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UC Riverside start-up lands $50,000 for its natural mosquito repellent

By Jesse Schwartz
Published: December 19th, 2018

A start-up from the University of California (UC) Riverside has landed $50,000 in seed funding to commercialize a natural mosquito repellent.

Sensorygen is based on the research of UC Riverside professor Anandasankar Ray, who studies how insects smell their targets and how certain compounds can trick the insects into leaving their targets alone. Using artificial intelligence software to isolate the desired properties, Ray and his research team found six that occur naturally and used these to create a sweet-smelling, non-toxic repellent that works as well as current DEET-based products.

“We extensively test our natural chemicals to prove that they work as well as the existing synthetic chemicals,” says Sensorygen CEO Tom Stone. “We have found that nearly every large corporation wants their products to be safer and as natural as possible to meet the preferences of today’s consumer.”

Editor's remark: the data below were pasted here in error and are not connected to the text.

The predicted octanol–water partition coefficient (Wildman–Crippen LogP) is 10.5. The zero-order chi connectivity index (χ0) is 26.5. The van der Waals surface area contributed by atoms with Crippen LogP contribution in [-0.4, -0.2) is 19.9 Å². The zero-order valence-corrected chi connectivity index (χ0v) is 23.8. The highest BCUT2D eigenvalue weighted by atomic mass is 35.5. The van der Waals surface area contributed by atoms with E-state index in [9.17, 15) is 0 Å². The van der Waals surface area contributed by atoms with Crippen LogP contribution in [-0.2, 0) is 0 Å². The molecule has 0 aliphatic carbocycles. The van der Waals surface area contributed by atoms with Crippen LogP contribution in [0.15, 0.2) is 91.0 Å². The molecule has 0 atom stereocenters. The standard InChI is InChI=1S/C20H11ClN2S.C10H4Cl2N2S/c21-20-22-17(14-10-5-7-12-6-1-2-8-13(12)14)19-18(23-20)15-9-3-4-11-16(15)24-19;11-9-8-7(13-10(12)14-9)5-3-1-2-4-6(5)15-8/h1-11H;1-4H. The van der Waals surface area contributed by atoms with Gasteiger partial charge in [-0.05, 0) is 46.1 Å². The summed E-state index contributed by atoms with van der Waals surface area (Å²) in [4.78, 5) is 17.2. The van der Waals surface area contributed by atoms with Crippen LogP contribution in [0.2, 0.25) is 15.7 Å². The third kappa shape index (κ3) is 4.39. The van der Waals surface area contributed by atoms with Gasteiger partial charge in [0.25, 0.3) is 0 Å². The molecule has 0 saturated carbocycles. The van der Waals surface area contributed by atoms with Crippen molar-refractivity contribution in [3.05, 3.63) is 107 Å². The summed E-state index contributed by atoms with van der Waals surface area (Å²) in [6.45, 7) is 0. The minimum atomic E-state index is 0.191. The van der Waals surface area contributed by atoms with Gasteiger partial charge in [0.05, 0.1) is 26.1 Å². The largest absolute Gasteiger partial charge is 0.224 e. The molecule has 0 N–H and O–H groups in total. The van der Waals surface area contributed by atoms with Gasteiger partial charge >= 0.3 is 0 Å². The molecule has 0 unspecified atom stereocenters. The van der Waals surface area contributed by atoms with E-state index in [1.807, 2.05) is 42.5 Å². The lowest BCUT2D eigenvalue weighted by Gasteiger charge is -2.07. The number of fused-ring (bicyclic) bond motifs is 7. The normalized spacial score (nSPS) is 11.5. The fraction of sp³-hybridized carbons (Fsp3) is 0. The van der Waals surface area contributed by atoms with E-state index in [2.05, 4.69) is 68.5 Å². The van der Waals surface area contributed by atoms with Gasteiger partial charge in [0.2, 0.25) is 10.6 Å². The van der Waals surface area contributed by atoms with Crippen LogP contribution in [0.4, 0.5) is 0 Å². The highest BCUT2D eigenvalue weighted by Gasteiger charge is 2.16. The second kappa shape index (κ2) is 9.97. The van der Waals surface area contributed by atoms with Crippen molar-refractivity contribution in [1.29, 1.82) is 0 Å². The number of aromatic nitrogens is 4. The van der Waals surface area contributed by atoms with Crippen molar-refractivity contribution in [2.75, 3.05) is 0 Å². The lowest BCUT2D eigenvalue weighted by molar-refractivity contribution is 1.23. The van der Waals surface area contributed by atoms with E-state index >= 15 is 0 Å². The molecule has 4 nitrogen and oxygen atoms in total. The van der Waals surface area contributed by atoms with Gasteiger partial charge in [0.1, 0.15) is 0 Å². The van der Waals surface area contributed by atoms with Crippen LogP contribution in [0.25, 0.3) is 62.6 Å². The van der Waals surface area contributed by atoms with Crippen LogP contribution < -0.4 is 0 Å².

DEET, which can penetrate human skin, is the active ingredient in most mosquito repellents, even though its potential health effects are not fully known. Unfortunately, natural mosquito repellents on the market that use citronella oil instead of DEET are strong-smelling and less effective. Sensorygen’s product blends the safety of a natural product with the effectiveness of a conventional one, along with a more pleasant smell.

Sensorygen won the $50,000 in funding at a competition for UC entrepreneurs hosted by Vertical Venture Partners. The start-up has also secured funding from the Highlander Venture Fund managed by the UC Office of Technology Partnerships.

Source: UC Riverside News

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